If your product requires a lot of information for those who are less aware of it, then you can separate it out into tabs on the product page. That way you can have your base product description with all the benefits and key information, then further information for those who need it in a tab.
2. Target and strategically place keywords
If you have some prior SEO knowledge, you won’t be surprised at all to see that keywords are vital to creating an optimized product page. We’ve previously published a guide on keywords and user search intent, which you can check out here. To summarize, here’s what you need to do:
- Conduct research into keywords for your products, considering also your target keywords for your store overall.
- Think about your customers’ search intent when they might come across your store or your competitors.
- Create a list of keywords for each product page or category, using a combination of your brand keywords and long-tail search terms for your product category you’ve identified along with the competition for those terms.
On the last point about keyword competition, you want to identify some terms that have lower competition that you’ll be able to compete. For example, if you sell flavored tea then the competition for “tea” will be very high, however “acai berry green tea bags” will have less competition.
So you have your keywords, now you need to think about where you use them on your product page to maximize their value to your SEO strategy. As a rule you never want to keyword stuff a page, therefore you should use your keywords in your page URL, product description title, a couple of times in the description, and in your image alt tags.
3. Create unique content - avoid duplicate content
Unique content is vital for search engine optimization. This is a general rule throughout your site, but it’s especially important to pay attention to when creating content for your product pages. Duplicate content is a problem for search engine bots when they’re crawling your store because they won’t necessarily know that each product is different if the description is the same. This is especially difficult when you have a catalog with lots of similar products for example if you sell t-shirts, or perhaps different flavors of the same snack product. Avoid copy-and-pasting manufacturer descriptions and details from your suppliers, and instead think of a unique short description for each product. A little bit of creative thinking can really help with each product’s SEO, whether that’s describing the fit of an apparel item, tasting notes for the flavor or texture of a snack product, the colors and textures of a rug, and so on.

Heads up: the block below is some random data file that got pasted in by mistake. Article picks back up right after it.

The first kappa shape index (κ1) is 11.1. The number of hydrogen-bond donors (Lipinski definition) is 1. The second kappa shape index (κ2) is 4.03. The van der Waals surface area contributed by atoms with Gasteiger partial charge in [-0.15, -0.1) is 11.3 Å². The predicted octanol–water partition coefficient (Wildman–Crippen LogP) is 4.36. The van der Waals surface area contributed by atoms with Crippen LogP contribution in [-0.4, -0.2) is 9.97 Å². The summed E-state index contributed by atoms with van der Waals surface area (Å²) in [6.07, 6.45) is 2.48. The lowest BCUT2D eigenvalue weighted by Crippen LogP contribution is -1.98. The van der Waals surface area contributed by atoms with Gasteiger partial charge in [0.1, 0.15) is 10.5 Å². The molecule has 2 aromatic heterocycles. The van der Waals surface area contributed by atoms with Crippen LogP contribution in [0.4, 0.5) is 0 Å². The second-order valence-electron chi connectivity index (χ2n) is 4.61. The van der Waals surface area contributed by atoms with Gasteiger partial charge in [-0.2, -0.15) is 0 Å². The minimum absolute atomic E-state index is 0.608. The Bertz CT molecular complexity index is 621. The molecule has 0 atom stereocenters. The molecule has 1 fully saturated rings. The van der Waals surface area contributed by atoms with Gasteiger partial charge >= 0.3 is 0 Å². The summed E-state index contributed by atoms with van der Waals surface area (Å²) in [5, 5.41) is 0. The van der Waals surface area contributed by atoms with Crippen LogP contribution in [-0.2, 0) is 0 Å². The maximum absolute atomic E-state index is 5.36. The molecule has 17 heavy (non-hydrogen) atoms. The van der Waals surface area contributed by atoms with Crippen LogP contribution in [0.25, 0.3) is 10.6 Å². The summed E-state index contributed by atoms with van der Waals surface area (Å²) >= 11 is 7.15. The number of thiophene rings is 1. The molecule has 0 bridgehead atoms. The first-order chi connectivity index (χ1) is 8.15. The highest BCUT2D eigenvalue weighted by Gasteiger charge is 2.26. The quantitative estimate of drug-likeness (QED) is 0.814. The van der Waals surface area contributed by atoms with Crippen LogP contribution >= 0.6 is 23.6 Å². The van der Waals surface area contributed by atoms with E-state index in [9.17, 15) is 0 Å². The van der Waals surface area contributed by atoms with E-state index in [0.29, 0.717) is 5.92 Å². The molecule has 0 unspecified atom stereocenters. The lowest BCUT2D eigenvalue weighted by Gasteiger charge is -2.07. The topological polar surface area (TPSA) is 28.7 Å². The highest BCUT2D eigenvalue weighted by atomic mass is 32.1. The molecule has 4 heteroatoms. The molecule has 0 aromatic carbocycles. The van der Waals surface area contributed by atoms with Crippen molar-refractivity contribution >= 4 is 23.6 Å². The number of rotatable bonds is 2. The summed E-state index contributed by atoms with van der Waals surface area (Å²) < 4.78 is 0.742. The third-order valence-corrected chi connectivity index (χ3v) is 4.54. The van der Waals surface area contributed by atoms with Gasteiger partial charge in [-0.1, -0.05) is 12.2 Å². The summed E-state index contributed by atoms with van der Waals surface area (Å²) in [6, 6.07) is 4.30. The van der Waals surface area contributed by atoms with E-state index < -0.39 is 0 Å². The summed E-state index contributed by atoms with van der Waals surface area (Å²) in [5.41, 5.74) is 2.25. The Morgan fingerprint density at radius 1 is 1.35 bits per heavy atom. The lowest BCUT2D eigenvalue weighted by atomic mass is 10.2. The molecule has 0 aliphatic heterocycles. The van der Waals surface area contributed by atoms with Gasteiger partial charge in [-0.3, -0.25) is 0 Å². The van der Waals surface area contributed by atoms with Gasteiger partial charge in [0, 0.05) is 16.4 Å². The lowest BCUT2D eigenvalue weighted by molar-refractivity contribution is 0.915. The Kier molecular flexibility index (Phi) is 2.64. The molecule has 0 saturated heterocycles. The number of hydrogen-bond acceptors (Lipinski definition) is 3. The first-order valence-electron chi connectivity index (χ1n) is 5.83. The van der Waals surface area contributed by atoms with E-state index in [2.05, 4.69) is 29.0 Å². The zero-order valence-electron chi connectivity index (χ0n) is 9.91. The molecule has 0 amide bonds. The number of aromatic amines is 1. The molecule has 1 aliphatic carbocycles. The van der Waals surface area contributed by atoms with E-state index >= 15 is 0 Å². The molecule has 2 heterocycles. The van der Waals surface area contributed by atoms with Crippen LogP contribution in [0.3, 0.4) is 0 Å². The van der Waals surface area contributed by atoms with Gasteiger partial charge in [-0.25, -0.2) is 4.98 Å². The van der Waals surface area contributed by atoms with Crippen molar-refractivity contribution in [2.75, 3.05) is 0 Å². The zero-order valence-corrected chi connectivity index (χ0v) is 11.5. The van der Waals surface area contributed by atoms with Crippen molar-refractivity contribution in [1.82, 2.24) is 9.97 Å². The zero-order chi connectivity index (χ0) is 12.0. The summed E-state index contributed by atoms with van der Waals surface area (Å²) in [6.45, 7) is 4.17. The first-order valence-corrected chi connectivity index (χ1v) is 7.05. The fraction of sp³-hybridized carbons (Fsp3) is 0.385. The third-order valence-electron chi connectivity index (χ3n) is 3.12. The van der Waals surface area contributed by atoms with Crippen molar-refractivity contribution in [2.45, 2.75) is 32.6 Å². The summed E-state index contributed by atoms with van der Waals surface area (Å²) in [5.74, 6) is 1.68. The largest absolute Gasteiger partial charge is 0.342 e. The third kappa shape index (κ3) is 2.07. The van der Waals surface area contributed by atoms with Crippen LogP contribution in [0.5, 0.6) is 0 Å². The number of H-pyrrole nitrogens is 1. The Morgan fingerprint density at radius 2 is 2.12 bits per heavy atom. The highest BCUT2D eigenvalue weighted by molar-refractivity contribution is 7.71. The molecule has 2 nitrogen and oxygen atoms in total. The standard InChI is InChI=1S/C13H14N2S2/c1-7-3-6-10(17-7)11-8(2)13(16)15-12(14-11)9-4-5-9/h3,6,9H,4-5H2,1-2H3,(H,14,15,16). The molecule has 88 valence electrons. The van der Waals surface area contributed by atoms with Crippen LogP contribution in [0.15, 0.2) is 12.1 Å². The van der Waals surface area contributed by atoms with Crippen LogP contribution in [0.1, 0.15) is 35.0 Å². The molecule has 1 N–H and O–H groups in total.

The above examples show how different your descriptions can be even when your product is pretty much the same across your entire catalog. It would be easy to have a similar description across the entire catalog with just the images and titles differing, however unique descriptions go further with both customers and SEO.
4. Include customer reviews
We’ve discussed previously how great reviews are for your store’s SEO, and how important they are to include on pages throughout your site. Product pages are your key selling opportunity so as well as having a well-written and informative product description, reviews go a long way in giving potential customers confidence in your products. When available, 95% of customers read reviews before making a purchase, so having them easily available is key to convincing a customer to click “Add to Basket”. It also goes a long way in giving Google and other search engines confidence in showing your products to other search users looking for products in your industry niche.
Every product niche has a number of competitors vying for customers, therefore every store wants to do everything possible to come first in search results. Creating a product page that’s eye-catching, on-brand, sells your product, and is primed for SEO can be challenging. However by following a few straight-forward SEO rules along with considering your customers’ needs first you can ensure your Shopify store is well placed for success.